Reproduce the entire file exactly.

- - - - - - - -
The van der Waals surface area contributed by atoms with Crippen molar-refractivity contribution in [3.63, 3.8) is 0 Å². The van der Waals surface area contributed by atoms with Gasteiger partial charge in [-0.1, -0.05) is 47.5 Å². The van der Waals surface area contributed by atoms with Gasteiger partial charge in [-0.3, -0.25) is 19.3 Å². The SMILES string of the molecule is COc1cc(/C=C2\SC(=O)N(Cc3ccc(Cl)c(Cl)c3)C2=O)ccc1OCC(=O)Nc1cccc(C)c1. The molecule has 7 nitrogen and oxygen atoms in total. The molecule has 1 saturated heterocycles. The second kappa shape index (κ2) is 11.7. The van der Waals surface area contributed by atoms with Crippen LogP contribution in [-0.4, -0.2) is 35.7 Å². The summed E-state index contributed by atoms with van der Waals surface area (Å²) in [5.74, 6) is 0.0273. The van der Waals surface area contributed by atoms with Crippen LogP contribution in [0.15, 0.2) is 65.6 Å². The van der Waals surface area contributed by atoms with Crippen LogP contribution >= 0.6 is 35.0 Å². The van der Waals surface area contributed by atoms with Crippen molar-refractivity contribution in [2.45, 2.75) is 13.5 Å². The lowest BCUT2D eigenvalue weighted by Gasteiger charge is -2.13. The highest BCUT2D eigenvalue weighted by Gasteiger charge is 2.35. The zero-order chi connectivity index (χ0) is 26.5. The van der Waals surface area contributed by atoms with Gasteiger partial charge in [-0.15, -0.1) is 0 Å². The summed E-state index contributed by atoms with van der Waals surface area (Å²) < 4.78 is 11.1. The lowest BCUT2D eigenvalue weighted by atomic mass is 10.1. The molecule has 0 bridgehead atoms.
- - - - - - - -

The van der Waals surface area contributed by atoms with Crippen molar-refractivity contribution in [3.63, 3.8) is 0 Å². The van der Waals surface area contributed by atoms with Gasteiger partial charge in [-0.1, -0.05) is 47.5 Å². The van der Waals surface area contributed by atoms with Gasteiger partial charge in [-0.3, -0.25) is 19.3 Å². The SMILES string of the molecule is COc1cc(/C=C2\SC(=O)N(Cc3ccc(Cl)c(Cl)c3)C2=O)ccc1OCC(=O)Nc1cccc(C)c1. The molecule has 7 nitrogen and oxygen atoms in total. The molecule has 1 saturated heterocycles. The second kappa shape index (κ2) is 11.7. The van der Waals surface area contributed by atoms with Crippen LogP contribution in [-0.4, -0.2) is 35.7 Å². The summed E-state index contributed by atoms with van der Waals surface area (Å²) in [5.74, 6) is 0.0273. The van der Waals surface area contributed by atoms with Crippen LogP contribution in [0.15, 0.2) is 65.6 Å². The van der Waals surface area contributed by atoms with Crippen LogP contribution >= 0.6 is 35.0 Å². The van der Waals surface area contributed by atoms with Crippen molar-refractivity contribution in [2.45, 2.75) is 13.5 Å². The lowest BCUT2D eigenvalue weighted by Gasteiger charge is -2.13. The highest BCUT2D eigenvalue weighted by Gasteiger charge is 2.35. The zero-order chi connectivity index (χ0) is 26.5. The van der Waals surface area contributed by atoms with Gasteiger partial charge in [-0.15, -0.1) is 0 Å². The summed E-state index contributed by atoms with van der Waals surface area (Å²) < 4.78 is 11.1. The lowest BCUT2D eigenvalue weighted by atomic mass is 10.1. The molecule has 0 bridgehead atoms.